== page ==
History

Josiah Royce (November 20, 1855 – September 14, 1916) was an American advocate of absolute idealism[1] . He earned a Bachelor of Arts from the University of California and was awarded a doctorate in philosophy from John Hopkins University[2] . In 1882, Royce became a professor of philosophy at Harvard University, where he became close friends with the American pragmatist
William James.

Royce has authored work in metaphysic s and epistemology , ethics and practical philosophy, religious philosophy, and logic[3] . His most famous literary works include The Religious Aspect of Philosophy (1885), The World and the Individual (1899-1901), The Philosophy of Loyalty (1908), and The Problem of Christianity (1913)[4] . Josiah Royce's main influences were William James and Charles Sanders Pierce [5]


The Philosophy of Loyalty

Royce wrote The Philosophy of Loyalty (1908) "to help you to revise some of your moral standards, but to help you to give to this revision some definitive form and tendency, some image and hint of finality"
[6] .

In The Philosophy of Loyalty, "Royce sets out to build an ethical system around the notion of loyalty "[7] . His ethical philosophy is rooted in his analysis of the conditions necessary for an individual's life to be meaningful. According to Royce, human fulfillment depends on loyalty, which he defined as "the willing and practical devotion of a person to a cause"[8] .

The "ethics of loyalty" posits that loyalty should be the foundational concept of ethical theory[9] . Royce's absolute idealist philosophy proposes that our loyalties are what determines good moral thinking[10] , as "the moral value of actions is a matter of whether they are loyal, and whether they tend to fulfill the community's intended aim[11] " (Communitarianism). Royce states that our "ethical obligation is to the moral order and takes the form of loyalty to the great community of all individuals"[12] .

Royce's philosophy can be considered a form of existentialism.
In order to experience "true" loyalty, we must be loyal to the ideals that promote the formation and expansion of communities of loyalty[13] . We experience what Royce calls "predatory" loyalty when loyalty "is directed exclusively to a particular group and is expressed in the destruction of the conditions for other's loyal actions, of those other persons, and even one's own community and cause"[14] . Being loyal to Hitler's Nazi regime is an example of predatory loyalty. True loyalty is found in the moral actions which uphold and promote loyalty to the greater good of society.


Criticisms

Primary criticisms with Royce’s philosophy of loyalty “is that it does not discriminate between loyalties, it does not tell us how to be loyal, or to what we should be loyal to”[15] . Royce's narrow definition of "true loyalty," is intended to rule out loyalty to morally evil causes and the communities that serve them, however, our tendency to have egocentric loyalties conflicts with the progression of Royce's philosophy.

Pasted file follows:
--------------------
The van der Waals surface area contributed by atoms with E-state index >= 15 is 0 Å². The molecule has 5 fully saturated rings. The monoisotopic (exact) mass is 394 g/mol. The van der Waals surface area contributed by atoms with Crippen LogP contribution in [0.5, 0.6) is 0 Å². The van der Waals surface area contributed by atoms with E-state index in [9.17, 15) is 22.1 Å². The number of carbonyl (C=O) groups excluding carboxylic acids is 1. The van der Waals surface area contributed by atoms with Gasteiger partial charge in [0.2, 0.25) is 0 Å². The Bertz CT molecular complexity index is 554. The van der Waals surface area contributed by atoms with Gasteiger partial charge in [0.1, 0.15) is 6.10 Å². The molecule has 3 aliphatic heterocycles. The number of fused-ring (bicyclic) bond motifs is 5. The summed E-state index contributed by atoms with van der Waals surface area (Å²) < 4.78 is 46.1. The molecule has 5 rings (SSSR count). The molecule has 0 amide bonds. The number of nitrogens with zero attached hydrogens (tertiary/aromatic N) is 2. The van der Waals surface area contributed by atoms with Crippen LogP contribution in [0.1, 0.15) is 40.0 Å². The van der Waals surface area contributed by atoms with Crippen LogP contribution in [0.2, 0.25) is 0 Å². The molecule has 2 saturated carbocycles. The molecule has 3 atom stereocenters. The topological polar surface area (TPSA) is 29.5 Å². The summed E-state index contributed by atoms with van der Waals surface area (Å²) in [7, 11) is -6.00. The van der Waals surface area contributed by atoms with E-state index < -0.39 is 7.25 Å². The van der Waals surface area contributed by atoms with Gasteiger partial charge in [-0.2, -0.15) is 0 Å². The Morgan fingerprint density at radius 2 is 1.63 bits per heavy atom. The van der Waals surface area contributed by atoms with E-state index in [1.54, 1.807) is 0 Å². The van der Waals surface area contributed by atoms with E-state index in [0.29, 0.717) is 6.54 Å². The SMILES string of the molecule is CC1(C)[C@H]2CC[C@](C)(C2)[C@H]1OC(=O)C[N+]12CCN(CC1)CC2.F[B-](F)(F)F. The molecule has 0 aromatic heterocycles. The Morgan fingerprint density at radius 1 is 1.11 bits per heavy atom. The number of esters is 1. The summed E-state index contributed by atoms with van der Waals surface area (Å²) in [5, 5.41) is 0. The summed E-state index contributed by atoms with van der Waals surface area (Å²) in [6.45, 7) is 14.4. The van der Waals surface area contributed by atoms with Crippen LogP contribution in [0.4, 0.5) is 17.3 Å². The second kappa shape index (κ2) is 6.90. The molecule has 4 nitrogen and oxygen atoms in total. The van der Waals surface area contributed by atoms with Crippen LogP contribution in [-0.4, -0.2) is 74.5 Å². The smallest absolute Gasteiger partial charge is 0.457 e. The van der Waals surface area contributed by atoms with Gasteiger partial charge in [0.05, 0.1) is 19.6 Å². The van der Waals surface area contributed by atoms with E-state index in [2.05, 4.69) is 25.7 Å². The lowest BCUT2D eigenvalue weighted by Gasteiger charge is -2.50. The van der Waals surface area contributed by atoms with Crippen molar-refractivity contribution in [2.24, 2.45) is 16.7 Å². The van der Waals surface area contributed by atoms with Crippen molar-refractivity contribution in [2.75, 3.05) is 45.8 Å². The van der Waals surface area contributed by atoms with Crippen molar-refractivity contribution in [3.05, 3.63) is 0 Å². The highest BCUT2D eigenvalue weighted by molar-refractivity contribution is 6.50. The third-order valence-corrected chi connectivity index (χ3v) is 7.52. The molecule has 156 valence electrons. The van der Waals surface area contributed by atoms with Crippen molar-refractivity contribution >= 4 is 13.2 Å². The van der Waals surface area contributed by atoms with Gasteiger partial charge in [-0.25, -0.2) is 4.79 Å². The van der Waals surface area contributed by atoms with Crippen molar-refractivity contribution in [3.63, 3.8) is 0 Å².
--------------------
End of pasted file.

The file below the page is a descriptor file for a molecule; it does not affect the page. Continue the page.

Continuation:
Consider for-profit organizations, who must have egocentric loyalties to key stakeholders to ensure their organizations remain operational. Whether these loyalties promote the greater good of society is subject to personal judgment.

Here in lies the main problem with Royce’s philosophy of loyalty. Being loyal will not always constitute being ethical to certain people/communities, and without clear guidelines for determining our loyalties, true loyalty is unlikely to ever exist.

  1. ^ Parker, Kelly A., "Josiah Royce", The Stanford Encyclopedia of Philosophy (Fall 2008 Edition), Edward N. Zalta (ed.), URL = http://plato.stanford.edu/archives/fall2008/entries/royce/
  2. ^ Borchert, D. M. (2006). Encyclopedia of philosophy (2nd ed.). Detroit: Macmillan Reference USA.
  3. ^ Parker, Kelly A., "Josiah Royce", The Stanford Encyclopedia of Philosophy (Fall 2008 Edition), Edward N. Zalta (ed.), URL =http://plato.stanford.edu/archives/fall2008/entries/royce/
  4. ^ Parker, Kelly A., "Josiah Royce", The Stanford Encyclopedia of Philosophy (Fall 2008 Edition), Edward N. Zalta (ed.), URL = http://plato.stanford.edu/archives/fall2008/entries/royce/
  5. ^ Parker, Kelly A., "Josiah Royce", The Stanford Encyclopedia of Philosophy (Fall 2008 Edition), Edward N. Zalta (ed.), URL = http://plato.stanford.edu/archives/fall2008/entries/royce/
  6. ^ Royce, J. (1971). The philosophy of loyalty. New York: Hafner Pub. Co.
  7. ^ Keller, S. (2007). Royce and communitarianism University of Illinois Press. Retrieved from http://search.ebscohost.com/login.aspx?direct=true&db=hlh&AN=26635155&loginpage=Login.asp&site=ehost-live&scope=site
  8. ^ Josiah royce. (1994). Ethics (Ready Reference Series), Retrieved from http://search.ebscohost.com/login.aspx?direct=true&db=lfh&AN=MOL0210000190&loginpage=Login.asp&site=ehost-live&scope=site
  9. ^ Keller, S. (2007). The limits of loyalty. Cambridge, U.K. ; New York: Cambridge University Press.
  10. ^ Keller, S. (2007). The limits of loyalty. Cambridge, U.K. ; New York: Cambridge University Press.
  11. ^ .Keller, S. (2007). The limits of loyalty. Cambridge, U.K. ; New York: Cambridge University Press.
  12. ^ Royce, josiah. (2009). Columbia Electronic Encyclopedia, 6th Edition, , 1-1. Retrieved from http://search.ebscohost.com/login.aspx?direct=true&db=lfh&AN=39029290&loginpage=Login.asp&site=ehost-live&scope=site
  13. ^ Parker, Kelly A., "Josiah Royce", The Stanford Encyclopedia of Philosophy (Fall 2008 Edition), Edward N. Zalta (ed.), URL = http://plato.stanford.edu/archives/fall2008/entries/royce/
  14. ^ To be loyal or not to be loyal. (2007). Retrieved 10/22, 2009, from http://www.filipinowriter.com/to-be-loyal-or-not-to-be-loyal
  15. ^ Keller, S. (2007). Royce and communitarianism University of Illinois Press. Retrieved from http://search.ebscohost.com/login.aspx?direct=true&db=hlh&AN=26635155&loginpage=Login.asp&site=ehost-live&scope=site